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The penguin inside

tries. You can even watch the odd VCD and record your own CDs (with a CD

Writer installed, of course). The capability is there, but it needs to be

coaxed along.

Web development? Sure. Start by installing Apache. Most distributions

already install this as part of the default installation. To check, just

surf to http://localhost/. If you see the Apache test page, then you know

it's up and running. Install an ftp daemon and upload your CGI scripts; or

simply copy them over. Perl is available on most distributions though you

should check out CPAN for additional useful modules.

PHP, the open source server side scripting language, makes an excellent

front-end for MySQL, a popular and open source database. Java is available

for use and development. In the end, to test all this out, a variety of

browsers are available including Netscape, Opera, Mozilla and Lynx.

The strong point of Linux, as with any other Unix-like OS, is networking.

This thing is *built* for multi-user networked use. Jumping through hoops

is rarely required for connecting to a network. A full set of networking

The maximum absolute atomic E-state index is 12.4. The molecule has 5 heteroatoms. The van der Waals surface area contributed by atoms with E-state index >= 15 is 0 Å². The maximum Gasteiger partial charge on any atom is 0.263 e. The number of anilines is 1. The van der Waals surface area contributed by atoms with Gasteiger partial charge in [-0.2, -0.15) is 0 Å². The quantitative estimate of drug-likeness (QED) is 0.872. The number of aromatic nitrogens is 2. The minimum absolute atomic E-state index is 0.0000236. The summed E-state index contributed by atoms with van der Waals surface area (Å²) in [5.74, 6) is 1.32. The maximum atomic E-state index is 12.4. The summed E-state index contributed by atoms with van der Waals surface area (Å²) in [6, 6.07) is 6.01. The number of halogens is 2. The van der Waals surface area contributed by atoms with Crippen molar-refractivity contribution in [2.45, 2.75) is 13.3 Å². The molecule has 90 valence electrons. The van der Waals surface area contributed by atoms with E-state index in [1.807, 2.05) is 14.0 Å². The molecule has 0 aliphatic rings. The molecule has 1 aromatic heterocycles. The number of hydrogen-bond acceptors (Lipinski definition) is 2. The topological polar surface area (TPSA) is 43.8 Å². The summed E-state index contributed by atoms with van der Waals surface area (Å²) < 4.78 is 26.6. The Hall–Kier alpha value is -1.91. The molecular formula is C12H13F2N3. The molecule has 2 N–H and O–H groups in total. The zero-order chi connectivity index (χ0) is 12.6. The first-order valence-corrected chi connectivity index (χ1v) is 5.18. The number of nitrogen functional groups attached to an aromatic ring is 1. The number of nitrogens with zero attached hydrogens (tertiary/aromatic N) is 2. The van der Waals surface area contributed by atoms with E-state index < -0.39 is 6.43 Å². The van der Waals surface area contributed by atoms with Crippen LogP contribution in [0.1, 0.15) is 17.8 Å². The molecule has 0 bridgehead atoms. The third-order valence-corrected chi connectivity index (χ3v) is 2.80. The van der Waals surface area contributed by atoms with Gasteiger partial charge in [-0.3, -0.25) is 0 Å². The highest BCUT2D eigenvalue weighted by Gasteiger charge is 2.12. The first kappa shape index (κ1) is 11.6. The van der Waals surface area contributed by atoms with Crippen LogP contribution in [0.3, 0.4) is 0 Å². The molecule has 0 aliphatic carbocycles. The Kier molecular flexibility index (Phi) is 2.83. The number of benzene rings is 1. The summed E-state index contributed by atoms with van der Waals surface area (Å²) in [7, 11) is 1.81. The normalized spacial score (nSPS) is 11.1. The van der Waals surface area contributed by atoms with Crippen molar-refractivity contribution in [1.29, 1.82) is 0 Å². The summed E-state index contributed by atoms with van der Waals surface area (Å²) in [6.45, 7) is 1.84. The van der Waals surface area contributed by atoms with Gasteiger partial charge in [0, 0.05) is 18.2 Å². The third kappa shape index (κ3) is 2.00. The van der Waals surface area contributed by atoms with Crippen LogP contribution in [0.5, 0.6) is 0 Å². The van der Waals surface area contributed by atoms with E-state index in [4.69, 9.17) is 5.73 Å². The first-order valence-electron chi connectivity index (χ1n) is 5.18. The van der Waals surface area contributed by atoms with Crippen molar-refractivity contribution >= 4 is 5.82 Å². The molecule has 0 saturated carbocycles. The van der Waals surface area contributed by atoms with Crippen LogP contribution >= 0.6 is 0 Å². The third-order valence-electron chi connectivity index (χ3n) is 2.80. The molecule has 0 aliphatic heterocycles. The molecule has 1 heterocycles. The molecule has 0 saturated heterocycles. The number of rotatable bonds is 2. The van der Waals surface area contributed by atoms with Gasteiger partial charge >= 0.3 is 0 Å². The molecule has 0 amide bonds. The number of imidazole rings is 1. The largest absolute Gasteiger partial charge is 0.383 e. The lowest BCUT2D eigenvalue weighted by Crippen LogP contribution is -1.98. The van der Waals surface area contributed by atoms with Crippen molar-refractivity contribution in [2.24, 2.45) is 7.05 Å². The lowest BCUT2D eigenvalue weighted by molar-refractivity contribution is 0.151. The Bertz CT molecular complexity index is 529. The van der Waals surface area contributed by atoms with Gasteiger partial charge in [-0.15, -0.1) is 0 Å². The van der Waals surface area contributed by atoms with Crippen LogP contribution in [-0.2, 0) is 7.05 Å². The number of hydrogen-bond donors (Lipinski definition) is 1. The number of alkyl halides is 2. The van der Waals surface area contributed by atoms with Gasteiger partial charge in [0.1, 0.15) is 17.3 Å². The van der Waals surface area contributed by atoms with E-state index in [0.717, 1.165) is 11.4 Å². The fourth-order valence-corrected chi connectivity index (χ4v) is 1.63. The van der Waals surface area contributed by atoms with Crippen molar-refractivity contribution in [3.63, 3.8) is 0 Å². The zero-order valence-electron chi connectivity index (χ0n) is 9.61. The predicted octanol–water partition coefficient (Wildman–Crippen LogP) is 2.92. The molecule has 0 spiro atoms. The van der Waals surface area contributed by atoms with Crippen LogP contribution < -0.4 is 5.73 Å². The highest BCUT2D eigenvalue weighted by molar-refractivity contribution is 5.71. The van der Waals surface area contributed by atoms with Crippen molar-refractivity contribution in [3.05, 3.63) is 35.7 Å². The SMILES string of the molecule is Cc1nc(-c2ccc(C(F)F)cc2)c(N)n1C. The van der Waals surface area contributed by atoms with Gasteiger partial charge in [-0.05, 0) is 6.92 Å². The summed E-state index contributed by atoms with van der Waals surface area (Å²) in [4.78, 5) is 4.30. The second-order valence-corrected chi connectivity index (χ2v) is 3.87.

tools is available -- traceroute and ping are just the tip of the iceberg.

Many services can be hosted off a home Linux box. A mini-server is sitting

on your desktop in the guise of a PC running Linux. With a working web

server and a good Internet connection, you can host your own web site

right off your desktop!

Security is always an issue. One becomes more aware of security because

there are so many possible users on this single machine, let alone all

those who can access the box when you're online. There is no such thing as

a perfectly secure box, but Linux will let you set up certain things so it

will be quite secure.

Another weak point is the second extended file system, ext2fs. That's how

the files are stored on disk. The FS needs to be kept consistent, which

means a proper shutdown is imperative -- you can't just hit the power

switch. Power failures are every Linux user's nightmare (literally, for

those who leave their boxes on at night). A hard reset is almost never

required, however, as Linux is very stable.

Users who wish to try out Linux are encouraged to get hold of Red Hat and

install it. Modern distributions automate installation almost to the level

to which users of the popular Windows software are accustomed. Contact